The major contributions of this paper include:

  • We develop natural language processing methods to perform unbiased study of the correlation between radiological findings and COVID-19.

  • We develop a bootstrapping approach to effectively train a sentence classifier with light-weight manual annotation effort. The sentence classifier is used to extract radiological findings from a vast amount of literature.

  • We conduct experiments to verify the effectiveness of our method. From the CORD-19 dataset, our method successfully discovers a set of clinical findings that are closely related with COVID-19.

The rest of the paper is organized as follows. In Section 2, we introduce the data. Section 3 presents the method. Section 4 gives experimental results. Section 5 concludes the paper.

2 Dataset

We used the COVID-19 Open Research Dataset (CORD-19) (cord19) for our study. In response to the COVID-19 pandemic, the White House and a coalition of research groups prepared the CORD-19 dataset. It contains over 45,000 scholarly articles, including over 33,000 with full text, about COVID-19, SARS-CoV-2, and related coronaviruses. These articles are contributed by hospitals and medical institutes all over the world. Since the outbreak of COVID-19 is after November 2019, we select articles published after November 2019 to study, which include a total of 2081 articles and about 360000 sentences. Many articles report the radiological findings related to COVID-19. Table 1 shows some examples.

The X-ray chest and Highresolution computed-tomography chest showed a progressively reduced bilateral pleural effusion, interstitial-alveolar edema with bilateral hilar congestion.
Non-pleural effusion appeared in the first and second CT examination and a bilateral pleural effusion appeared in the third CTexamination.
Chest CT scans revealed that the grade 2 lesion and one of the grade 3 lesions as areas of prominent breast tissue mimicking faint GGO and post-inflammatory focal atelectasis on chest radiography, respectively.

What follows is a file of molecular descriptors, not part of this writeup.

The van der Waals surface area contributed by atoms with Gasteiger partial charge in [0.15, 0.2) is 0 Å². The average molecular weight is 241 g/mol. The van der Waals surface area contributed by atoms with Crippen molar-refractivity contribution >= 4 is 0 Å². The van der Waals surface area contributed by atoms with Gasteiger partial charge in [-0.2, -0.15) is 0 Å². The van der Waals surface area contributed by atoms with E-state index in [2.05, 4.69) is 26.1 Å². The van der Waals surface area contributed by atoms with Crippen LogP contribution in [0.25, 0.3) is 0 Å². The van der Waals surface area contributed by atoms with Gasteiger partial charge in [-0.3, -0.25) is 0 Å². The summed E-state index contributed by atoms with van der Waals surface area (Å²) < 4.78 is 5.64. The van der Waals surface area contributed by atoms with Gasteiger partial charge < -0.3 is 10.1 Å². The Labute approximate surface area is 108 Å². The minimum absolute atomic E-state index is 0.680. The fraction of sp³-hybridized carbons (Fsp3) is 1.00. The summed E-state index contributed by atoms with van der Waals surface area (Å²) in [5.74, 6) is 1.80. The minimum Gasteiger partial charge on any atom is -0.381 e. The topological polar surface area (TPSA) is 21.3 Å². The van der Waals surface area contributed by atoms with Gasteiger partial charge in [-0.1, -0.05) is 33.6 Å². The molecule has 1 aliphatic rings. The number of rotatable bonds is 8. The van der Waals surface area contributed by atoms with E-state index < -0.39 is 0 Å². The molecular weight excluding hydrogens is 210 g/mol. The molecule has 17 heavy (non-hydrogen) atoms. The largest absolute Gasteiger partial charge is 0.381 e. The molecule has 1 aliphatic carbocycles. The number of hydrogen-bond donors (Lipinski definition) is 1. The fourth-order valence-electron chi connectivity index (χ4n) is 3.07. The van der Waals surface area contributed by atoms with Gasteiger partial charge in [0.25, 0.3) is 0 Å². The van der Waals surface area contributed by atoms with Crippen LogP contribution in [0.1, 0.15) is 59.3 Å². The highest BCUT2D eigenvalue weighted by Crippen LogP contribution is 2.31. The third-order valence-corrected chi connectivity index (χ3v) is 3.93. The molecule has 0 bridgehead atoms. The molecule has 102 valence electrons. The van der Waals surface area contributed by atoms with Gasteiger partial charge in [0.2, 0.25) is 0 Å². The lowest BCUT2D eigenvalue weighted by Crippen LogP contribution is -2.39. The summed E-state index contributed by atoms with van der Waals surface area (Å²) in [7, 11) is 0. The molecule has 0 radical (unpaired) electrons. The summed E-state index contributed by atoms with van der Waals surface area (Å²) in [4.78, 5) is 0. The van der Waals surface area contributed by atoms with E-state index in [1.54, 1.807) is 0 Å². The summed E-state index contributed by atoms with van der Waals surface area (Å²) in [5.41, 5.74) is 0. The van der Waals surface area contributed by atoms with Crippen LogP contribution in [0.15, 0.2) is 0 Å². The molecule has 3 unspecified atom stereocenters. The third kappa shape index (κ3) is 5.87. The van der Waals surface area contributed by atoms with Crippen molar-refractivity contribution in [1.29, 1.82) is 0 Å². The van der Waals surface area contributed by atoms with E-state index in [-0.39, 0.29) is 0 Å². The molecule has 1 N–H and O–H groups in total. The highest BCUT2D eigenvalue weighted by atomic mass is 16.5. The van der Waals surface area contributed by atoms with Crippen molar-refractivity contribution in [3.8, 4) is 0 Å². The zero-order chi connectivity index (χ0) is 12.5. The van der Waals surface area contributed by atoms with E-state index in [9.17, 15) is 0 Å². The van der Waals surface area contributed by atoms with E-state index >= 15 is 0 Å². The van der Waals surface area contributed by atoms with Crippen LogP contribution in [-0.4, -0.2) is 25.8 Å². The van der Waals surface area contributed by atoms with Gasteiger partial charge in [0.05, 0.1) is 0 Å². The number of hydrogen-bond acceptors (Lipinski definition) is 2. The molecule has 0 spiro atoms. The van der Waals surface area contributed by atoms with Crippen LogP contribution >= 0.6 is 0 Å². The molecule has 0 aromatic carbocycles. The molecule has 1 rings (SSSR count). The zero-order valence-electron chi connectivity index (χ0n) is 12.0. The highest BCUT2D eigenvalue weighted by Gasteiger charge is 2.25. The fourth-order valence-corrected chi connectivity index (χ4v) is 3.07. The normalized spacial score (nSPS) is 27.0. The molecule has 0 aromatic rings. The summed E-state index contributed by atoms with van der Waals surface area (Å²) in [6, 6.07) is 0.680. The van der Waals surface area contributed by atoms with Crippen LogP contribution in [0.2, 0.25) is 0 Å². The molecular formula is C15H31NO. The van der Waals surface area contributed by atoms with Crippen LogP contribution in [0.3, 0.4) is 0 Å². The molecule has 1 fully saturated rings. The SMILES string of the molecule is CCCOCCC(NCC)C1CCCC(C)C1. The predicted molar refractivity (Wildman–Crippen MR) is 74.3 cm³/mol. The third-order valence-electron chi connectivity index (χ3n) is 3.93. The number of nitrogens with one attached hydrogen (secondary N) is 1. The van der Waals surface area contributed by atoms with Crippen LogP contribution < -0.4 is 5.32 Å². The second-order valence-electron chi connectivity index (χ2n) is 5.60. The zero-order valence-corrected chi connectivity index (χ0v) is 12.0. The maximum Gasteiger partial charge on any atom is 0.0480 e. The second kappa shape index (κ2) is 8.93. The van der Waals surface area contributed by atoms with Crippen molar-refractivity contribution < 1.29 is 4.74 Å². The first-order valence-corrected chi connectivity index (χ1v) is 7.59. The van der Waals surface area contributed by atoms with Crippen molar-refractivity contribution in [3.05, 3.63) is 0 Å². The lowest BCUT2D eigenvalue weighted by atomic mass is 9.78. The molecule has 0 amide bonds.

A showed many CT features such as ground-glass opacification,cobblestone/reticular pattern(blue arrow and bule line around region), frbrosis and dilated bronchi with thickened wall (the enlarged image in the upper right corner, red arrow).
The typical CT images show bilateral pulmonary parenchymal ground-glass and consolidative pulmonary opacities, sometimes with a rounded morphology and a peripheral lung distribution.
The chest CT ( Figure 3 ) showed multi-focal GGO with parenchyma consolidation and subpleural effusion, predominantly involving upper lungs.
Table 1: Example sentences describing radiological findings related with COVID-19

3 Methods

Our goal is to develop natural language processing (NLP) methods to analyze a large collection of COVID-19 literature and discover unbiased and universally informative correlation between radiological findings and COVID-19. To achieve this goal, we need to address two technical challenges. First, in the large collection of COVID-19 literature, only a small part of sentences are about radiological findings. It is time-consuming to manually identify these sentences. Simple methods such as keyword-based retrieval will falsely retrieve sentences that are not about radiological findings and miss sentences that are about radiological findings. How can we develop NLP methods to precisely and comprehensively extract sentences containing radiological findings with minimum human annotation? Second, given the extracted sentences, they are still highly unstructured, which are difficult for medical professionals to digest and index. How can we further process these sentences into structured information that is more concise and easy to use?